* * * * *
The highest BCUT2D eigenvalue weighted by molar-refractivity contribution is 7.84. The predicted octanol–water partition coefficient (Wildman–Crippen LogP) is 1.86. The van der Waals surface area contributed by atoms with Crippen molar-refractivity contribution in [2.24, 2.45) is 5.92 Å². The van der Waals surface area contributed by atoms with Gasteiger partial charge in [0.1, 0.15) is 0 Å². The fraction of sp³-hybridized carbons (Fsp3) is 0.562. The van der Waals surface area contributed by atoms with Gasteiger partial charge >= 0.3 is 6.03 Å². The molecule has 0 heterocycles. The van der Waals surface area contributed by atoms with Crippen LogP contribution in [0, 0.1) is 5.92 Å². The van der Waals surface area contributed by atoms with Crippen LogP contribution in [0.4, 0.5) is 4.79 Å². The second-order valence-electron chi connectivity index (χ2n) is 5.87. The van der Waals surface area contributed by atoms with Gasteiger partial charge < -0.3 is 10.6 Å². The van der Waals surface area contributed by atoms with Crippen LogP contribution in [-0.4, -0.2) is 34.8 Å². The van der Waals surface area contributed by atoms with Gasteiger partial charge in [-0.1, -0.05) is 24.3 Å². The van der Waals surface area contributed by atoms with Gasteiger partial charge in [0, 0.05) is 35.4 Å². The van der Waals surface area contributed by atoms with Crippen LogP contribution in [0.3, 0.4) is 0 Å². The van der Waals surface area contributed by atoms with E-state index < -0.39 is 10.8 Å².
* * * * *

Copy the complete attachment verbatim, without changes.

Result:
The highest BCUT2D eigenvalue weighted by molar-refractivity contribution is 7.84. The predicted octanol–water partition coefficient (Wildman–Crippen LogP) is 1.86. The van der Waals surface area contributed by atoms with Crippen molar-refractivity contribution in [2.24, 2.45) is 5.92 Å². The van der Waals surface area contributed by atoms with Gasteiger partial charge in [0.1, 0.15) is 0 Å². The fraction of sp³-hybridized carbons (Fsp3) is 0.562. The van der Waals surface area contributed by atoms with Gasteiger partial charge >= 0.3 is 6.03 Å². The molecule has 0 heterocycles. The van der Waals surface area contributed by atoms with Crippen LogP contribution in [0, 0.1) is 5.92 Å². The van der Waals surface area contributed by atoms with Crippen LogP contribution in [0.4, 0.5) is 4.79 Å². The second-order valence-electron chi connectivity index (χ2n) is 5.87. The van der Waals surface area contributed by atoms with Gasteiger partial charge < -0.3 is 10.6 Å². The van der Waals surface area contributed by atoms with Crippen LogP contribution in [-0.4, -0.2) is 34.8 Å². The van der Waals surface area contributed by atoms with Gasteiger partial charge in [-0.1, -0.05) is 24.3 Å². The van der Waals surface area contributed by atoms with Gasteiger partial charge in [0, 0.05) is 35.4 Å². The van der Waals surface area contributed by atoms with Crippen LogP contribution in [0.3, 0.4) is 0 Å². The van der Waals surface area contributed by atoms with E-state index < -0.39 is 10.8 Å².